# # IP telephony- No training
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IP telephony- No training

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© May 2004 Tony Lawrence

Mon May 17 16:31:06 GMT 2004 IP telephony- No training

I had a client install an ip phone at a remote warehouse today. It was a frustrating experience for all concerned, and the frustration came because the phone guy really had no concept of tcp/ip and networks. Of course, I have no idea how his equipment works either, but maybe between us we could get there.

He knew enough to ask for port forwarding and for internal ip addresses. I gave him the addresses he'd need at both ends, and set the port forwarding as he indicated. As expected, it didn't work. Well, that's what I expected, anyway. Call me jaded, but it's rare to find any of these people with a genuine clue. Nice guy, and it's not his fault that nobody bothers to explain ip basics to installers.

Well, after a bit of a struggle, I realized that he had programmed his remote phones to access the internal ip of his phone card. What would be the point of port forwarding, I asked. He had no idea what I meant. I tried to convince him to change them, but he said "No, that doesn't work, I get the customer's web page!". Huh? Turns out he's configuring the main card with a web browser using a machine that has a pptp vpn connection, so of course he could use the internal address for http. I tried explaining to him that his ip phones did NOT have a pptp vpn connection and therefore needed to use the external ip - which is why we did port forwarding. No comprehension. "But I need to access the internal machine". Sigh. Yes, and that's why I did the port forwarding for you. "But I can't use the browser!". Right, we're not forwarding port 80. "And I can't ping!". Right, ping is icmp.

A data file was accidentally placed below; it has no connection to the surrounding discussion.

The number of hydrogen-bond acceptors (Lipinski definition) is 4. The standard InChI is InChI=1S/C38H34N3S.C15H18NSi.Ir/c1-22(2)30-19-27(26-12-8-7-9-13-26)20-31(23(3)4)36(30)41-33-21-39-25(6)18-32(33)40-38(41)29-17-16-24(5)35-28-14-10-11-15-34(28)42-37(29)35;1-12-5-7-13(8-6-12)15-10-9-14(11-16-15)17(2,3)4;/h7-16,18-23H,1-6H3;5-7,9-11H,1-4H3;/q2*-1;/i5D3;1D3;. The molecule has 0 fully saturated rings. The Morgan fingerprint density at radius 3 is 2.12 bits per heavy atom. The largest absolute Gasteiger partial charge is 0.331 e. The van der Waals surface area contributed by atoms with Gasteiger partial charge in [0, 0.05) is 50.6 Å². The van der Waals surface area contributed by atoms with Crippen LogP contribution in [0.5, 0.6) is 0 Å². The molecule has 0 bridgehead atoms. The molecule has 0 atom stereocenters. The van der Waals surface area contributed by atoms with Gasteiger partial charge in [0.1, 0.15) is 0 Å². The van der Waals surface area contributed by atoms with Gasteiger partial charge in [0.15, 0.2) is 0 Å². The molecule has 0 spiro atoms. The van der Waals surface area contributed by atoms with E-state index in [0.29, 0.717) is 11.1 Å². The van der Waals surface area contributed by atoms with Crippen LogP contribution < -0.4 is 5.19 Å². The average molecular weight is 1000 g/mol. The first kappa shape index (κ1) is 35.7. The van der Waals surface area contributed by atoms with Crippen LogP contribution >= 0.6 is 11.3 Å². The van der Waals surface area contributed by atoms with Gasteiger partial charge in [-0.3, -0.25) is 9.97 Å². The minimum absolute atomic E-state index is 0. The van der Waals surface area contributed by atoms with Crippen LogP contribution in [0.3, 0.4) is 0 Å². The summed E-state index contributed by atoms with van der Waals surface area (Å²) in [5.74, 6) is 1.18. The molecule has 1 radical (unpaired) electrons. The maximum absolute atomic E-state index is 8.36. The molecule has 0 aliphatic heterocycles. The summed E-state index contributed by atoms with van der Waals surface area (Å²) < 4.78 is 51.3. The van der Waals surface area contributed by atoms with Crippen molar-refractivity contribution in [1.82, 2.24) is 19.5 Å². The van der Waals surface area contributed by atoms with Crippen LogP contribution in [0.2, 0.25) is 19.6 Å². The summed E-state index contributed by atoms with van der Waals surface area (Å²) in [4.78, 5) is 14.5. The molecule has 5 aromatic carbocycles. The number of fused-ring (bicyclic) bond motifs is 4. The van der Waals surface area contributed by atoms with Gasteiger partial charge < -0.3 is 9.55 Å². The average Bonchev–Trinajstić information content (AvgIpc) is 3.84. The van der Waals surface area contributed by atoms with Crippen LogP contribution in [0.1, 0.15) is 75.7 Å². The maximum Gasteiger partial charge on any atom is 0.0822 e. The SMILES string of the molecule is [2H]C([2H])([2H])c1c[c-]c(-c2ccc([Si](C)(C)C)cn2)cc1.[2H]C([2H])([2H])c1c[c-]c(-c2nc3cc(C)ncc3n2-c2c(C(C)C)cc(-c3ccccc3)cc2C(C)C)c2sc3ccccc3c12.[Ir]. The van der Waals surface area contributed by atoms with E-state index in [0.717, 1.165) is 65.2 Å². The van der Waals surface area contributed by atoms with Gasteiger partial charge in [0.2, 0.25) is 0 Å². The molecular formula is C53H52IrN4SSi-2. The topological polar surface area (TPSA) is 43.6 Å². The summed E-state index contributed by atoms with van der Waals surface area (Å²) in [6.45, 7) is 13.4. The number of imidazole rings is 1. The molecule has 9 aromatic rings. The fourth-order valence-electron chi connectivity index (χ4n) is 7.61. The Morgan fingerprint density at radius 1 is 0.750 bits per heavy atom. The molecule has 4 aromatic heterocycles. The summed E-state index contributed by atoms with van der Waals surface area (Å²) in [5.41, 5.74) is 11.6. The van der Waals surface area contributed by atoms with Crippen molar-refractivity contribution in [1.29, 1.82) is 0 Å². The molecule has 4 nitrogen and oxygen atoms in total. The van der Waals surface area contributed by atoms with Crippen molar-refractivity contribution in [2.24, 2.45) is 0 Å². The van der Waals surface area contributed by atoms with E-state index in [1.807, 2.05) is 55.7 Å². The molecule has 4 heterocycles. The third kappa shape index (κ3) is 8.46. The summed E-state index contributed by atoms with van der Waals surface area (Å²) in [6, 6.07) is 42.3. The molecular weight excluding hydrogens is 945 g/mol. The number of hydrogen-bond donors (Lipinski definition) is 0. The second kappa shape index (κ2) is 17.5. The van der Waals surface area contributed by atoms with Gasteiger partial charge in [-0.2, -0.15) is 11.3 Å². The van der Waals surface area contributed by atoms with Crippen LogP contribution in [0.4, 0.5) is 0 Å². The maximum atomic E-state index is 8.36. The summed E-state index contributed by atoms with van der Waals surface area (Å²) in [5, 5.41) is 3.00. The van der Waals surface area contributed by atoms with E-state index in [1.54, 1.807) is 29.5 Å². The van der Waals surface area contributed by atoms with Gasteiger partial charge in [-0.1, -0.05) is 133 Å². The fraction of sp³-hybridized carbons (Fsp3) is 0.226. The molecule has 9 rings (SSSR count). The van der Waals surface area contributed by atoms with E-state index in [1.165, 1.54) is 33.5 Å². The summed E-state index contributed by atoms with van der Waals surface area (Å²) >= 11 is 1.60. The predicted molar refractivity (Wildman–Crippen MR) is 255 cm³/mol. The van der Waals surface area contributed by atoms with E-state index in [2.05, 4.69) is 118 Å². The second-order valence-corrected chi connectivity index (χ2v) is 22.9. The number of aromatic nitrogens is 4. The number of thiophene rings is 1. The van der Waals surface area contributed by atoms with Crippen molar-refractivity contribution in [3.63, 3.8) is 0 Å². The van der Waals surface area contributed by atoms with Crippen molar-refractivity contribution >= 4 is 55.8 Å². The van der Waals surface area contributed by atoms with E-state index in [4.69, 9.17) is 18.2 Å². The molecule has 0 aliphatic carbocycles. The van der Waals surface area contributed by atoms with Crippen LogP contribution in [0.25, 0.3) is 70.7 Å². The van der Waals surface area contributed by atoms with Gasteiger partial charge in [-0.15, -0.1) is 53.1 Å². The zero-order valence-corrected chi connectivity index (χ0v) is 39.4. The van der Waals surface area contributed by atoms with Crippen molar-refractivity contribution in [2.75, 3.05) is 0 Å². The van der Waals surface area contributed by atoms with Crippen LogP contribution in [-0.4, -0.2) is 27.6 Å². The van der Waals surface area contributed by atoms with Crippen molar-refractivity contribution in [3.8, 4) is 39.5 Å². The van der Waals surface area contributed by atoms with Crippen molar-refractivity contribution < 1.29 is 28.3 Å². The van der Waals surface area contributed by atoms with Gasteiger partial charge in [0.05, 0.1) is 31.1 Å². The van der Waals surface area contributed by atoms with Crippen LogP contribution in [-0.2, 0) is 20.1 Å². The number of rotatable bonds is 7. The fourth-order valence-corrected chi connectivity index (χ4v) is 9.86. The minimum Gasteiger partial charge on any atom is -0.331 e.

Finally convinced him to make the change and it ALMOST worked - the devices saw each other, but he had no audio. He had happened to mention that port 5004 was the audio port, but had said it was tcp. I asked if it might be udp.

"It's not either. 5566 is tcp, 5567 is udp". Oh, ok.. I added a udp forward for 5004, and asked him to try it again. Of course, it now worked. I told him to remember that 5004 was udp (or maybe he needs both; I didn't tear down the tcp rule) so that the next job doesn't have to be so confused. He said he would. That's helpful, and as long as the expenses from our ignorance are less than the income from our knowledge, we all make out fine.

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